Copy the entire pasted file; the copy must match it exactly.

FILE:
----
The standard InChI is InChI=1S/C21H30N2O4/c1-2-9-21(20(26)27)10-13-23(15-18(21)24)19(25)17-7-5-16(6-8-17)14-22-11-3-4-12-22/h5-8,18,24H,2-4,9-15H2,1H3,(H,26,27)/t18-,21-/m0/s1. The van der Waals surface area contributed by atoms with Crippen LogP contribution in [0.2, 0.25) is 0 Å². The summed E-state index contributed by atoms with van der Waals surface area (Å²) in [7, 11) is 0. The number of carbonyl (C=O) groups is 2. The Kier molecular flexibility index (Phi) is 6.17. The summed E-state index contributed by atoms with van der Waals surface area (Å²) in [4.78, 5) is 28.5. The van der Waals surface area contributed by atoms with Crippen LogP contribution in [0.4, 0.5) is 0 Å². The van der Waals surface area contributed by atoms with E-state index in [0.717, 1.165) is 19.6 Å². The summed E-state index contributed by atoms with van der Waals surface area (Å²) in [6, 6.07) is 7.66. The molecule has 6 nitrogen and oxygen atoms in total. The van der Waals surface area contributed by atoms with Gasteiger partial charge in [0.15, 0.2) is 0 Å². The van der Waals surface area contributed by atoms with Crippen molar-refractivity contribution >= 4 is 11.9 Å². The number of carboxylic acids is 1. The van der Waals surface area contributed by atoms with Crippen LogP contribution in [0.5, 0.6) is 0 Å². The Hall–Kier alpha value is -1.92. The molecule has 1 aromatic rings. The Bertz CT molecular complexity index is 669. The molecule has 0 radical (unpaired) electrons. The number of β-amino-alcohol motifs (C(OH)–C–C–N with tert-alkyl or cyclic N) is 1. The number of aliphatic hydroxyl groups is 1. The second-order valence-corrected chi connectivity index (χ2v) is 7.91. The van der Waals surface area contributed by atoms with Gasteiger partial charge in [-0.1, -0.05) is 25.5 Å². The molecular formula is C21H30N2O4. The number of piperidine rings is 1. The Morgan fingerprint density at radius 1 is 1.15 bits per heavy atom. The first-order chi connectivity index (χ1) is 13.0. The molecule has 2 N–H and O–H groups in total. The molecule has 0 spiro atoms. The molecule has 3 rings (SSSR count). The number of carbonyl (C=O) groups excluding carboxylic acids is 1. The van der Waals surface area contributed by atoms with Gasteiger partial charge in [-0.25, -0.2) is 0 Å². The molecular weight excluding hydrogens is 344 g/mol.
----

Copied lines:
The standard InChI is InChI=1S/C21H30N2O4/c1-2-9-21(20(26)27)10-13-23(15-18(21)24)19(25)17-7-5-16(6-8-17)14-22-11-3-4-12-22/h5-8,18,24H,2-4,9-15H2,1H3,(H,26,27)/t18-,21-/m0/s1. The van der Waals surface area contributed by atoms with Crippen LogP contribution in [0.2, 0.25) is 0 Å². The summed E-state index contributed by atoms with van der Waals surface area (Å²) in [7, 11) is 0. The number of carbonyl (C=O) groups is 2. The Kier molecular flexibility index (Phi) is 6.17. The summed E-state index contributed by atoms with van der Waals surface area (Å²) in [4.78, 5) is 28.5. The van der Waals surface area contributed by atoms with Crippen LogP contribution in [0.4, 0.5) is 0 Å². The van der Waals surface area contributed by atoms with E-state index in [0.717, 1.165) is 19.6 Å². The summed E-state index contributed by atoms with van der Waals surface area (Å²) in [6, 6.07) is 7.66. The molecule has 6 nitrogen and oxygen atoms in total. The van der Waals surface area contributed by atoms with Gasteiger partial charge in [0.15, 0.2) is 0 Å². The van der Waals surface area contributed by atoms with Crippen molar-refractivity contribution >= 4 is 11.9 Å². The number of carboxylic acids is 1. The van der Waals surface area contributed by atoms with Crippen LogP contribution in [0.5, 0.6) is 0 Å². The Hall–Kier alpha value is -1.92. The molecule has 1 aromatic rings. The Bertz CT molecular complexity index is 669. The molecule has 0 radical (unpaired) electrons. The number of β-amino-alcohol motifs (C(OH)–C–C–N with tert-alkyl or cyclic N) is 1. The number of aliphatic hydroxyl groups is 1. The second-order valence-corrected chi connectivity index (χ2v) is 7.91. The van der Waals surface area contributed by atoms with Gasteiger partial charge in [-0.1, -0.05) is 25.5 Å². The molecular formula is C21H30N2O4. The number of piperidine rings is 1. The Morgan fingerprint density at radius 1 is 1.15 bits per heavy atom. The first-order chi connectivity index (χ1) is 13.0. The molecule has 2 N–H and O–H groups in total. The molecule has 0 spiro atoms. The molecule has 3 rings (SSSR count). The number of carbonyl (C=O) groups excluding carboxylic acids is 1. The van der Waals surface area contributed by atoms with Gasteiger partial charge in [-0.25, -0.2) is 0 Å². The molecular weight excluding hydrogens is 344 g/mol.